Entries linking to widow-maker
Old English widewe, wuduwe, from Proto-Germanic *widuwō (source also of Old Saxon widowa, Old Frisian widwe, Middle Dutch, Dutch weduwe, Dutch weeuw, Old High German wituwa, German Witwe, Gothic widuwo), from PIE adjective *widhewo (source also of Sanskrit vidhuh "lonely, solitary," vidhava "widow;" Avestan vithava, Latin vidua, Old Church Slavonic vidova, Russian vdova, Old Irish fedb, Welsh guedeu "widow;" Persian beva, Greek eitheos "unmarried man;" Latin viduus "bereft, void"), from root *uidh- "to separate, divide" (see with).
Extended to "woman separated from or deserted by her husband" from mid-15c. (usually in a combination, such as grass widow). As a prefix to a name, attested from 1570s. Meaning "short line of type" (especially at the top of a column) is 1904 print shop slang. Widow's mite is from Mark xii.43. Widow's peak is from the belief that hair growing to a point on the forehead is an omen of early widowhood, suggestive of the "peak" of a widow's hood. The widow bird (1747) so-called in reference to the long black tail feathers of the males, suggestive of widows' veils.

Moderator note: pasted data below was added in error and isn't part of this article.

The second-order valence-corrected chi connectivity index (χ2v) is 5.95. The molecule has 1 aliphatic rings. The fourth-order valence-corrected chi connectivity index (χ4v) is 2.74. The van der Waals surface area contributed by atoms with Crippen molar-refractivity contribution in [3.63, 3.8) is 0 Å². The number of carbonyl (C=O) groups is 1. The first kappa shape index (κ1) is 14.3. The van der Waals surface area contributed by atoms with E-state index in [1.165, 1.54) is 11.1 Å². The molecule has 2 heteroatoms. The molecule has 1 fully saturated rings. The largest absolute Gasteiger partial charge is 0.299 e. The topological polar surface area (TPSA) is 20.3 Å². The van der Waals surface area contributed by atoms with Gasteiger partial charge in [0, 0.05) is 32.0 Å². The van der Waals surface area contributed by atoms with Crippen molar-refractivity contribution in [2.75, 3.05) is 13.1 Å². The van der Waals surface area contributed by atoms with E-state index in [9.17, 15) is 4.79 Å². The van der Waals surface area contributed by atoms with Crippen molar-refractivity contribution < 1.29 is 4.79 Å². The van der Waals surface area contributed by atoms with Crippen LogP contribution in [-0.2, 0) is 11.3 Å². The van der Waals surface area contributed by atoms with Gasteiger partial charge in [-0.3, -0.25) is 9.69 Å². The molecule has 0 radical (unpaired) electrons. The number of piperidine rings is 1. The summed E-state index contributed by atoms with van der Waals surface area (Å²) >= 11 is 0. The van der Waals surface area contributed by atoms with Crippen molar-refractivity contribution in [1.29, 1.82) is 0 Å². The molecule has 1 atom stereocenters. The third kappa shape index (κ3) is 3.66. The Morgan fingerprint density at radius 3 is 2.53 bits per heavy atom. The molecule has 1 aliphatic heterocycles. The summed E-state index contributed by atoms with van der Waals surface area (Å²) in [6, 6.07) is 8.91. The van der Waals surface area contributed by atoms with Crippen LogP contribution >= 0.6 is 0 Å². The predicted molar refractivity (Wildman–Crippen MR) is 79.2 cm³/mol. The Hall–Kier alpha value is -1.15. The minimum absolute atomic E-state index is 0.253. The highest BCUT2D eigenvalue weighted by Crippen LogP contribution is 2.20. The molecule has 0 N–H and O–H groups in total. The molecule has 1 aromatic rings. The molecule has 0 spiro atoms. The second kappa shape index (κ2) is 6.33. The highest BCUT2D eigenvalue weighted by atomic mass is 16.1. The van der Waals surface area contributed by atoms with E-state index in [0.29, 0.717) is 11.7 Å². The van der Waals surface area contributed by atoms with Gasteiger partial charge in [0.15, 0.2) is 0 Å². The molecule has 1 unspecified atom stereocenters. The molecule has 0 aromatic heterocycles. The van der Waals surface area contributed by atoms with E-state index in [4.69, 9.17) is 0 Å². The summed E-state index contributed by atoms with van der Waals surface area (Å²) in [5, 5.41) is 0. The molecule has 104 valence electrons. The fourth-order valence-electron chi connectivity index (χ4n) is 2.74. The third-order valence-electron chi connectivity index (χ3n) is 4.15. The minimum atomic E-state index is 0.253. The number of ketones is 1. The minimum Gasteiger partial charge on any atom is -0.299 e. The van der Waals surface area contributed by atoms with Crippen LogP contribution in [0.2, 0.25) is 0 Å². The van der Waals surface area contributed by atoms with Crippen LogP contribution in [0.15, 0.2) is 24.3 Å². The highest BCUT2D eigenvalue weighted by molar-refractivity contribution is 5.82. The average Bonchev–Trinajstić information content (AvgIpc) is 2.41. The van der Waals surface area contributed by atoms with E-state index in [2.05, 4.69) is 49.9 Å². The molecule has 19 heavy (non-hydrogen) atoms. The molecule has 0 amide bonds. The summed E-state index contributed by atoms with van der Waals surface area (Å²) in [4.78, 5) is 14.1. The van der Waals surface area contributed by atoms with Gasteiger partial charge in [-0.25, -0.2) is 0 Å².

c. 1300, "one who creates, shapes, forms, or molds," also "God as creator," agent noun from make (v.). Specifically, "manufacturer" by late 14c. To meet (one's) maker "die" is attested by 1814.
updated on October 10, 2017